Each service has strict guidelines, assessments have to meet very narrow criteria, the therapies available from each service are limited, and clients of one service cannot access those of another even if that service does not provide the therapy required. There are long waiting lists, hard-pressed therapists are unable to get through their lists and many children are falling through the loop. The frustrating conductors of red tape once again have everyone playing a different tune, although we all belong to the same orchestra.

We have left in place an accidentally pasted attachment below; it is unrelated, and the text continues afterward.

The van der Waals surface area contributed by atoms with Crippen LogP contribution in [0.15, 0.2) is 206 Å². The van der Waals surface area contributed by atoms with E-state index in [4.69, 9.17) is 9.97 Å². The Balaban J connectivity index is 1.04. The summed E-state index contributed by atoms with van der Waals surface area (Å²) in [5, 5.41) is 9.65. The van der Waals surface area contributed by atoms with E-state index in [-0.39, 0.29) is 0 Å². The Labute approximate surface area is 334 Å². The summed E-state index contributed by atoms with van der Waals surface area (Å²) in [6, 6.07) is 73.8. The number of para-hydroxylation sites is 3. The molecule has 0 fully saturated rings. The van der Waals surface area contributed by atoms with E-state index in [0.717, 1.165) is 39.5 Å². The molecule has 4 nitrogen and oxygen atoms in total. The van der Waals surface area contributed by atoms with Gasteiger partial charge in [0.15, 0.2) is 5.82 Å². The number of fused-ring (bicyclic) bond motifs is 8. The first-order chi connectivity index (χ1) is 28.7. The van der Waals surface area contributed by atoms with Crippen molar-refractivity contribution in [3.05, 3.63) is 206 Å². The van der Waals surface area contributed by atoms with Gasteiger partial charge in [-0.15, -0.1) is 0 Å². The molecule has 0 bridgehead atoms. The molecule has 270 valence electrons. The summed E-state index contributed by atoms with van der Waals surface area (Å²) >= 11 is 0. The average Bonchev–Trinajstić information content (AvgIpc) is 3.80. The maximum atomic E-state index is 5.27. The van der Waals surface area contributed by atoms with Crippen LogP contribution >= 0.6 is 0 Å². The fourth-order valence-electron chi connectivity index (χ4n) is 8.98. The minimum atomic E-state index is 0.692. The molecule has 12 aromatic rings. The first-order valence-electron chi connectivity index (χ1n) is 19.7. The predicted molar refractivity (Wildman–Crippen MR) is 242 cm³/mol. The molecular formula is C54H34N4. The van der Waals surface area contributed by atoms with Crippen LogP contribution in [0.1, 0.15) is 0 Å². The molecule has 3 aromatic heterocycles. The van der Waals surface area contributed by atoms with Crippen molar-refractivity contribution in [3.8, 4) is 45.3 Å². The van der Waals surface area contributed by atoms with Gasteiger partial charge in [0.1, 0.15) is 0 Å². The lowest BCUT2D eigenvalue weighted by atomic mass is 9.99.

The pleasing result from yesterday's forum is that the service deliverers have agreed to meet again on 10 December to find solutions to this problem, which I suspect is being repeated in many other areas throughout the State. A model has been suggested that the community-based Armidale and District Early Childhood Intervention Service, which is funded by the Department of Education and Training and the Department of Ageing Disability and Home Care, should become the primary provider for these services. It is proposed that the intervention service be funded to employ four professionals in the areas mentioned above: speech therapy, occupational therapy, physiotherapy and psychology-social work. This would be the first port of call for parents following referral from general practitioners, paediatricians, maternity nurses and early childhood workers.